The initiative includes the following proposals: A comprehensive ceasefire across the country under the supervision of the United Nations. Depositing taxes and custom revenues for ships carrying oil derivatives to the port of Hodeidah in the joint account of the Central Bank of Yemen in Hodeidah, in accordance with the Stockholm Agreement on Hodeidah. The reopening of Sanaa International Airport to a number of direct regional and international destinations. The start of consultations between the Yemeni parties to reach a political resolution to the Yemeni crisis under the auspices of the United Nations based on the references of UN Security Council Resolution 2216, the Gulf initiative and its implementation mechanism, and the outcomes of the Yemeni national dialogue.
This initiative comes within the framework of the continuous support for the efforts of the United Nations Special Envoy to Yemen, Mr. Martin Griffiths, the US envoy to Yemen, Mr. Timothy Lenderking, along with the positive role of the Sultanate of Oman, and the push to reach a political resolution to the crisis under the auspices of the United Nations.
The Kingdom calls on the Yemeni government and the Houthis to accept the initiative, which gives the Houthis the opportunity to stop the bloodshed in Yemen, address the humanitarian and economic conditions that the brotherly Yemeni people are suffering from, and gives them the opportunity to become partners in achieving peace.
The initiative gives the Houthis an opportunity to uphold the interests of the brotherly Yemeni people first, and the Yemeni people’s right to their sovereignty and the independence of their homeland over the Iranian regime’s expansionary ambitions in Yemen and the region. The Kingdom calls on the Houthis to declare their acceptance of the initiative, which is to be implemented under the supervision and monitoring of the United Nations.
The Kingdom also affirms its full right to defend its land, citizens and residents from the systematic attacks carried out by the Iranian-backed Houthi militia against civilian areas and vital installations that not only target the Kingdom’s national interests, but also target the core of the global economy and its supplies, as well as global energy security.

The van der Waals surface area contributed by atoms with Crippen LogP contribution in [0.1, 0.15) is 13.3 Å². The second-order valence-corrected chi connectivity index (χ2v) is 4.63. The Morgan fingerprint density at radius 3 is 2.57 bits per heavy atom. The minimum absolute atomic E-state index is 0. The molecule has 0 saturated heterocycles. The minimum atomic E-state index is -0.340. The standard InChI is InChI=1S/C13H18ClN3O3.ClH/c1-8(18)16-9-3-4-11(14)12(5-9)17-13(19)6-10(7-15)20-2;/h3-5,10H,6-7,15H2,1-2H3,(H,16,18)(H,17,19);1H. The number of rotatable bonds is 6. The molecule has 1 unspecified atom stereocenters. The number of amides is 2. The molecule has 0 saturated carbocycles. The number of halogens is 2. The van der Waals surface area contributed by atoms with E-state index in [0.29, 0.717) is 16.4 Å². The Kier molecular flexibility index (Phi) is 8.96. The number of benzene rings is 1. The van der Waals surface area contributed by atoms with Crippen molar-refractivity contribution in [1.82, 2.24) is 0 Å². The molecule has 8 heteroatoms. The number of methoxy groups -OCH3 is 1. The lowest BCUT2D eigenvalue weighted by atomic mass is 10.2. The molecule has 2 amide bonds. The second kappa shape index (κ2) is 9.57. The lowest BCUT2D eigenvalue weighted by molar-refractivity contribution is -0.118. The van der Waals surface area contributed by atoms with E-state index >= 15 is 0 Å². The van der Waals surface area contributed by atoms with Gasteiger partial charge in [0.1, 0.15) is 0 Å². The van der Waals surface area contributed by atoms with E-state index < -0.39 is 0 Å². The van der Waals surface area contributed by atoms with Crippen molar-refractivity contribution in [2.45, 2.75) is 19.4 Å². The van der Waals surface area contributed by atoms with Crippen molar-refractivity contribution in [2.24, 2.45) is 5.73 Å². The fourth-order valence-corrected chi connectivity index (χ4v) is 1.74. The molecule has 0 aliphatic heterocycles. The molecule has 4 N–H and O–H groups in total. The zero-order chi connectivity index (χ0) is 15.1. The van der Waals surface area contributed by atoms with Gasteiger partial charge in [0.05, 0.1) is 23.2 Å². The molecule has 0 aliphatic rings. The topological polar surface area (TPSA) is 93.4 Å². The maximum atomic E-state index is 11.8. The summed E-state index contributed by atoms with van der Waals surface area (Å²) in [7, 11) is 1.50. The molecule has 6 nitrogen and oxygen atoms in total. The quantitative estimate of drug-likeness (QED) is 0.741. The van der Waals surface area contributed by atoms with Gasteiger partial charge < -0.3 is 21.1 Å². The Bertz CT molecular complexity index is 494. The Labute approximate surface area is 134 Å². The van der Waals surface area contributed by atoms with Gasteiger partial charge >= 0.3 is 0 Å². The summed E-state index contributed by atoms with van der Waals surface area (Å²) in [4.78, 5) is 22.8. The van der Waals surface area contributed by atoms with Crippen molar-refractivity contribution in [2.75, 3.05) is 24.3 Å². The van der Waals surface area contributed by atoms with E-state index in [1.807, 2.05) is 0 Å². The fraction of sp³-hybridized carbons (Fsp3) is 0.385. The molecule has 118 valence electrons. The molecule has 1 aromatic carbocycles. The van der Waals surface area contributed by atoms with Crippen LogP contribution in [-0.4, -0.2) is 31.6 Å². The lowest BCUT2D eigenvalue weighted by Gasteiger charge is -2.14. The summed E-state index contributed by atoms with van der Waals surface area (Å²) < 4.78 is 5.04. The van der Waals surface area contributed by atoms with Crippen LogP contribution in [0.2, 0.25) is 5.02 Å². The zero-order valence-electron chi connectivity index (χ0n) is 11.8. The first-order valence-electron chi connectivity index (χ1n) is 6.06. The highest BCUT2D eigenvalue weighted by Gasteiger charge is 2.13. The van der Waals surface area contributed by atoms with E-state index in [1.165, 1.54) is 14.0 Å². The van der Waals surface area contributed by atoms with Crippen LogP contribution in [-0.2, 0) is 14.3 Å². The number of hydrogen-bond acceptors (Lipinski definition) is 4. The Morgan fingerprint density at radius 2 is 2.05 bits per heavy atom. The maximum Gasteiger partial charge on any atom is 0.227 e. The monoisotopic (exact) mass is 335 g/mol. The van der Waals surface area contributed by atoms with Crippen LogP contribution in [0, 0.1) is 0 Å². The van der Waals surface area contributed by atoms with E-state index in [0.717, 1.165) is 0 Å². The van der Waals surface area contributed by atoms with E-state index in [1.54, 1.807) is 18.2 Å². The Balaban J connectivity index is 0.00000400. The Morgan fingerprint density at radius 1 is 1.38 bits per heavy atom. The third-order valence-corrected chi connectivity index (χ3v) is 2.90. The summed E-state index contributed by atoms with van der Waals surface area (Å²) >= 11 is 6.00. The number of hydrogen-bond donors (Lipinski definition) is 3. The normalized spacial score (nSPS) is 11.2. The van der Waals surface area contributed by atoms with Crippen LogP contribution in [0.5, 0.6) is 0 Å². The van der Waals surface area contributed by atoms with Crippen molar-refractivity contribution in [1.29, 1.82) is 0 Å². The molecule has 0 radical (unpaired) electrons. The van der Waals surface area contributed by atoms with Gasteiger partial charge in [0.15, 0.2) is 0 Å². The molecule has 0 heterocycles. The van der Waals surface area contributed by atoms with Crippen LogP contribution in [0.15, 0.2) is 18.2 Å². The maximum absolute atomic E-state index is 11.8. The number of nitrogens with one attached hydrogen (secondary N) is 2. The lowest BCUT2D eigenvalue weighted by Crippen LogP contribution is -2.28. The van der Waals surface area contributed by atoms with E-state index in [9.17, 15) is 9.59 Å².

The Kingdom also affirms its total rejection of Iranian interference in the region and Yemen. The Iranian regime’s support for the Houthi militias through smuggling, developing , supplying missiles and weapons, provision of military experts, and violation of relevant Security Council resolutions, remains the main reason for the prolonging of the Yemeni crisis.
The Kingdom and Coalition countries affirm their continued support for the Yemeni people and their legitimate government.
The Kingdom also affirms that it will remain committed to its humanitarian role in alleviating the suffering of the brotherly Yemeni people, by supporting all efforts for peace, security and stability in Yemen and moving towards a new stage for the development and improvement of the Yemeni people’s livelihood.
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Peace initiative reflects Saudi Arabia’s interest in Yemen’s stability and security: Prince Khalid
Saudi Arabia’s announcement of a new peace initiative on Monday demonstrates the Kingdom’s keen interest in the stability and security of Yemen, said Deputy Defense Minister Prince Khalid Bin Salman.
In a series of tweets following the announcement of the Saudi initiative, Prince Khalid said: The Kingdom seeks to establish peace in Yemen. The recent announcement is in line with previous proposals, from the Gulf initiative to all consultation efforts to end the crisis and reach a comprehensive political settlement.”
“The initiative demonstrates the Kingdom’s interest in the stability of Yemen and its commitment to unifying all Yemeni factions in upholding their national priorities,” Prince Khalid added.
Calling on the Iranian-backed Houthi militia to accept the offer for the best interests of Yemen, the Saudi deputy defense minister said: “The initiative aims to alleviate the suffering of the Yemeni people and give the Houthis the opportunity to uphold the interests of Yemen and its honorable people first over Iranian expansionist goals.”
“We hope that they will quickly accept it and start peace consultations between all Yemeni parties to reach a comprehensive and sustainable political settlement,” Prince Khalid added.